Labor leaders are not yet ready to commit to supporting comprehensive health care reform legislation despite meeting with the president to discuss their concerns with aspects of health care legislation.
Union leaders, who are fighting a proposal to tax high-end health care plans (which would hit many union and non-union workers), have been working closely with House Democratic leadership to fight the provision and are slated to go to the Hill to talk strategy soon. (Updated Below)
House Speaker Nancy Pelosi (D-Cali.), along with Rep. Joe Courtney (D-Conn.), have both stressed their opposition to the so-called Cadillac Tax, on both policy and political grounds. In its place, they want to finance reform by issuing a tax on the wealthy -- a provision that labor supports.
But the deck seems stacked against them -- both the Senate and the White House are committed to including the excise tax in the final health care bill, citing the benefit it has in reeling in health care costs. In an hour-long meeting on Monday, the president did his best to present the benefits of the proposal in an effort to alleviate some of labor's concerns.
Details of the White House meeting are scant, with union sources staying uncharacteristically mum. But sources tell the Huffington Post that Obama re-affirmed his support of the excise tax while also signaling that he would try and find ways to dull its affect on working families. Several compromises were broached, including the possibility of raising the tax threshold from family health care plans valued at $23,000 to those valued at $25,000.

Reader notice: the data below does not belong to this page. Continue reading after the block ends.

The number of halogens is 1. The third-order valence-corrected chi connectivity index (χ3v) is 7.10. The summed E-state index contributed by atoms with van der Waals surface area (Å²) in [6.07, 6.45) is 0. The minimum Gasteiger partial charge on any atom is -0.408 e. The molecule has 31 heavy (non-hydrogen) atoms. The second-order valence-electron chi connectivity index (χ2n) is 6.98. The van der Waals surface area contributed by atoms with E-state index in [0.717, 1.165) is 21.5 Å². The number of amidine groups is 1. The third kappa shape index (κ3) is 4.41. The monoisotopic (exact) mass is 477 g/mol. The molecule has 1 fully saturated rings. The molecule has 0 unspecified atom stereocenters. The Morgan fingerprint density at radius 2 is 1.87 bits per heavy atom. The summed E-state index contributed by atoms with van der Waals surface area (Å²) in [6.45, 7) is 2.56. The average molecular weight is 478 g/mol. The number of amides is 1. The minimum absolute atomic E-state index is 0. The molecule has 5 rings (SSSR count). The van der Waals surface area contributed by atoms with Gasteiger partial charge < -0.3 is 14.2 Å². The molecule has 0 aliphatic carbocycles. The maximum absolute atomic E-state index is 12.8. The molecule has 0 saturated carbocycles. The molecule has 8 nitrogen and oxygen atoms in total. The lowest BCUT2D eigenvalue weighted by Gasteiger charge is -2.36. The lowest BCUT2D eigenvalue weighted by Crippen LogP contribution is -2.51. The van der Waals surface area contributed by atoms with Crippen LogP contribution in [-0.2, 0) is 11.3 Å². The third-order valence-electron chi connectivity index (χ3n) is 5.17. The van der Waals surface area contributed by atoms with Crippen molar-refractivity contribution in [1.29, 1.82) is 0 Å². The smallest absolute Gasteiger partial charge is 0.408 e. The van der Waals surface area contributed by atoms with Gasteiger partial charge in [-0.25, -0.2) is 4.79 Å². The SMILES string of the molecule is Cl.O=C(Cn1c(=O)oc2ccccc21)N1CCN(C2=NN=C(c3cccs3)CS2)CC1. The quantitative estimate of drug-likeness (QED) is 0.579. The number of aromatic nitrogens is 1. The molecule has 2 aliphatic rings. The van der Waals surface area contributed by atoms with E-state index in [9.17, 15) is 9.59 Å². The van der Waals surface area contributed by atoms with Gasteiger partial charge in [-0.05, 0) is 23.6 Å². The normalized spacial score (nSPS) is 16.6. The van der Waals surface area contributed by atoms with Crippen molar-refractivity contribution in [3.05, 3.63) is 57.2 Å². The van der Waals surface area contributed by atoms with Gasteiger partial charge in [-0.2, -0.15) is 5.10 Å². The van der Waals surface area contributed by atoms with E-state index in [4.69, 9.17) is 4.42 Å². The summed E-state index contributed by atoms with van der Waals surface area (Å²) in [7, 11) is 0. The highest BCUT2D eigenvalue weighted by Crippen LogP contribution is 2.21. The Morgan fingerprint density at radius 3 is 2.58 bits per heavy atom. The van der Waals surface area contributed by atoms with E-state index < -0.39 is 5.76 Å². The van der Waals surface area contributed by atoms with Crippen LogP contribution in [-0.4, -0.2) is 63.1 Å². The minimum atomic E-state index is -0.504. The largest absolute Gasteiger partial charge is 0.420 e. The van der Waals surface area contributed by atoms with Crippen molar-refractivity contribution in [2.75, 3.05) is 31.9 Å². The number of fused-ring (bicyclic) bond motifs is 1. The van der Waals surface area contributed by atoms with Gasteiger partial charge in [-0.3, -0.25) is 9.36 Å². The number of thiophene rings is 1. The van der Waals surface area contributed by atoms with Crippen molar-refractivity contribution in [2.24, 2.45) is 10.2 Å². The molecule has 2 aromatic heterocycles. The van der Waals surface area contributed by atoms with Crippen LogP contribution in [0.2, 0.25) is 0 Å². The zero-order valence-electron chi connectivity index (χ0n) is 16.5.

Whether this is enough of a concession to win labor's support, which seems unlikely, or at least mollify their opposition remains to be seen. But, at this juncture, the impasse over the excise tax seems quite vast -- to the point where it is no longer unreasonable to wonder if it could trip up the broader reform effort.
House leadership is increasingly convinced that enacting a Cadillac tax will prove disastrous for the party in the 2010 elections. In addition to forcing a portion of their constituencies to pay more in health care costs (or purchase less favorable coverage), lawmakers who spent 2008 campaigning against this excise tax will have to explain to voters why they reversed course. On Monday, AFL-CIO President Richard Trumka made the point abundantly clear when he raised the specter of massive electoral losses if health care reform, as authored by the Senate, is passed.
"It could well be" a recipe for disaster in 2010, Trumka told a group of reporters. "I just came back from southern California. I was in five or six places out there... it is amazing the number of people that come up to you unsolicited and say, 'I'm really worried about this health care bill.'"
UPDATE: A meeting between Trumka, other labor leaders, and Pelosi could take place as early as today, the Huffington Post has learned.